Trendjacking: the act of capitalizing on an existing trend in order to bolster one’s brand in the marketplace.
You see it every time something goes viral. Brands jumping at the chance to “join the conversation” in an effort to gain attention, appear relevant, and increase their social media presence. Great idea — in theory.
The problem with trendjacking is two-fold.
a) Almost everyone is doing it wrong, and…
b) they try to do it too often
I work for a major fitness brand and we’ve successfully trendjacked 3x. We’ve only tried to trendjack 3x. Before we get into the example, let’s define the components of a successful trendjack.
- The sentiment around your post is 90–100% positive.
- Engagement rates are at least 2x, if not 3x, your normal rates.
- The content is on-brand.
- The post is relevant ( within 12 hours of peak virality, if not sooner).
Now, let’s take a look at our example:
Kim Kardashian | #BreakTheInternet
One of the biggest trends ever, KK #BreakTheInternet was jacked by everyone from Nissan to the Democratic Party. Kim’s ass was in full view, and everyone wanted a piece of the action.
Here was our trendjack from Shakeology — a lifestyle health shake brand.
Let’s put it to the test:
1. Is the sentiment positive? This is just a screenshot of a subset of comments, but as you can see, the fans are digging it. ✓
2. Are engagement rates 2–3x average? Normal rates for us fall somewhere between 900–1,000 per post. This particular post received 3.1x that many. ✓
3. Is the content on-brand? This one is a bit more subjective and is defined by the brand team, but for the most part, a common sense test will do the trick. Our brand is about health, skews female, and is slightly on the conservative side. We do incorporate a good amount of “dry humor” into our posts, and this was a perfect time to do exactly that. We also knew we couldn’t push it too far and kept our model fully clothed.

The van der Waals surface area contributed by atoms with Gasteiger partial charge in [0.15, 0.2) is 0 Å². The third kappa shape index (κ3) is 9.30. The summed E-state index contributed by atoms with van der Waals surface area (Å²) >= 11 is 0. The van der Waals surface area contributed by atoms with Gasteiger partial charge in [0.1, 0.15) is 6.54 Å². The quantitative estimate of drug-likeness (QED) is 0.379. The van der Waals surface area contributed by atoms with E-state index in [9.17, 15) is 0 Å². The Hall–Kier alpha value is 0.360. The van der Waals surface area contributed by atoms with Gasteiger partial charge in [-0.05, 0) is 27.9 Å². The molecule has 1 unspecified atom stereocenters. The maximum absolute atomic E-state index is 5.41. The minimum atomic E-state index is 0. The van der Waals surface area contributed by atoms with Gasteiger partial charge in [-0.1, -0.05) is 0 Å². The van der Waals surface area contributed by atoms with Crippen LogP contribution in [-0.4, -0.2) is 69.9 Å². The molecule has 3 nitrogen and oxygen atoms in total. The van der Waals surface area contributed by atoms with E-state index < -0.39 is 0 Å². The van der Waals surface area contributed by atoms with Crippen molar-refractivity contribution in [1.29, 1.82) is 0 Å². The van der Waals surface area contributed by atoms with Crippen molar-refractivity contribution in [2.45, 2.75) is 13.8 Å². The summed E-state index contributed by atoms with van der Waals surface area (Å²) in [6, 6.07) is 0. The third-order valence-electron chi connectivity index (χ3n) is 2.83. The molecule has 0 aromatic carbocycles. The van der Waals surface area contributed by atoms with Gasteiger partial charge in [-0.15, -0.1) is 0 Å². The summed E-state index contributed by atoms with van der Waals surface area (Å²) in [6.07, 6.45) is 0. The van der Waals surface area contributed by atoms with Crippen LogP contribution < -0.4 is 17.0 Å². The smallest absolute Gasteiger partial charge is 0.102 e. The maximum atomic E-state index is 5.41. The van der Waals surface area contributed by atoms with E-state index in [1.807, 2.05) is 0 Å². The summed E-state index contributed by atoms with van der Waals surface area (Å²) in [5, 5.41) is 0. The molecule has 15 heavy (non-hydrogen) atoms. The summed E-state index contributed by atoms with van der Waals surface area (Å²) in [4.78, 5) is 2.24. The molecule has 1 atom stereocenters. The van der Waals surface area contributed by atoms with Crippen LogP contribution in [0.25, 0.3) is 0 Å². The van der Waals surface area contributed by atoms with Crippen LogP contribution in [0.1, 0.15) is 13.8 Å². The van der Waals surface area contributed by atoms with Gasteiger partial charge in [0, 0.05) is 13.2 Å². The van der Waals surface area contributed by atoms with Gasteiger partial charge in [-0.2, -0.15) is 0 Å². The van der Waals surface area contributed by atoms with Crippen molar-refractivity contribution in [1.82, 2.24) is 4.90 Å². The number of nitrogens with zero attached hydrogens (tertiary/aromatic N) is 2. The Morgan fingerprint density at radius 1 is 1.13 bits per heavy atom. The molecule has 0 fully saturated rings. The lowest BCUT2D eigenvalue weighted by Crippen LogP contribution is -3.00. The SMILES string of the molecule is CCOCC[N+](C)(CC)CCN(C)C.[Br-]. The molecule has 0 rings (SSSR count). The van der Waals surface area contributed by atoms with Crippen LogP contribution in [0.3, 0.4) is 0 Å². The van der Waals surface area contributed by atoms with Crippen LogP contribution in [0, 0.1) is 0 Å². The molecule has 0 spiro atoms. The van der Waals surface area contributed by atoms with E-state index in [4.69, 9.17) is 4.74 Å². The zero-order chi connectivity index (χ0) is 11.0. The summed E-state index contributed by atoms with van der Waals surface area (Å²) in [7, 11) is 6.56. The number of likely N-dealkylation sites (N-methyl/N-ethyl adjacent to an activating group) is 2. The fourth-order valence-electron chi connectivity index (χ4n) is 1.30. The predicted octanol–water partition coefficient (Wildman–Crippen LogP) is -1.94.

By using a photograph of our model throwing the shake into the air, we were able to capture a visually compelling image, and have it play perfectly into our “Are we doing it, right?” caption. We were kind of making fun of ourselves and the whole general idea that KK drums up this kind of attention. It felt perfect, and our fans agreed. ✓
4. Is the post relevant? We came into work the morning of November 12th and Kim was all over the internet. We had a few ideas that were easier to execute than the final version, but we knew they weren’t as strong. Without time for seeking permission from the executives, we went all DIY on the process. I concepted the photo, grabbed my Canon 6D, borrowed a few strobes and lightboxes from our production department so we could properly freeze the Shake throw, did a few test shots and were ready to roll.
I fired off about 30 different photos of various expressions and then used photoshop to piece them together. Surprisingly, it required very little Photoshopping. The only two things manipulated from the original photo are the Shakeology Shaker Cup on her butt, and the roundness. We wanted to exaggerate it slightly, but not go over the top. From there, we just had to place the proper typography elements in the image and voilá, out the door.
Now, it was time to get permission to post. I have a good relationship with the CEO and felt he would be on board so went looking for him. He wasn’t in his office. Shortly thereafter I was walking back to my desk with my manager when we ran into President and CMO, and he gave us the greenlight. Well, no need to waste any more time.
The image was posted by 3pm that same day and there were only a few brands that had gotten anything worth a trendjack attempt up to that point. Relevant? ✓
Should You Try It?
Successful trendjacking is knowing your community inside and out. What types of things do they find funny? What trends are relevant to them? Just because the whole world may appear to be talking about it, doesn’t mean your audience relates their affinity to your brand with said trend.
Lastly, don’t try to jump on every trend. #TheDress trend was huge. It was an internet phenomenon, and some companies were successful, but most fell flat and looked desperate. We looked at getting in on that, but couldn't come up with a fit in the right amount of time. Less was more in this case.
Jake Repko writes on Medium and photographs at Cuckoo’s Nest West.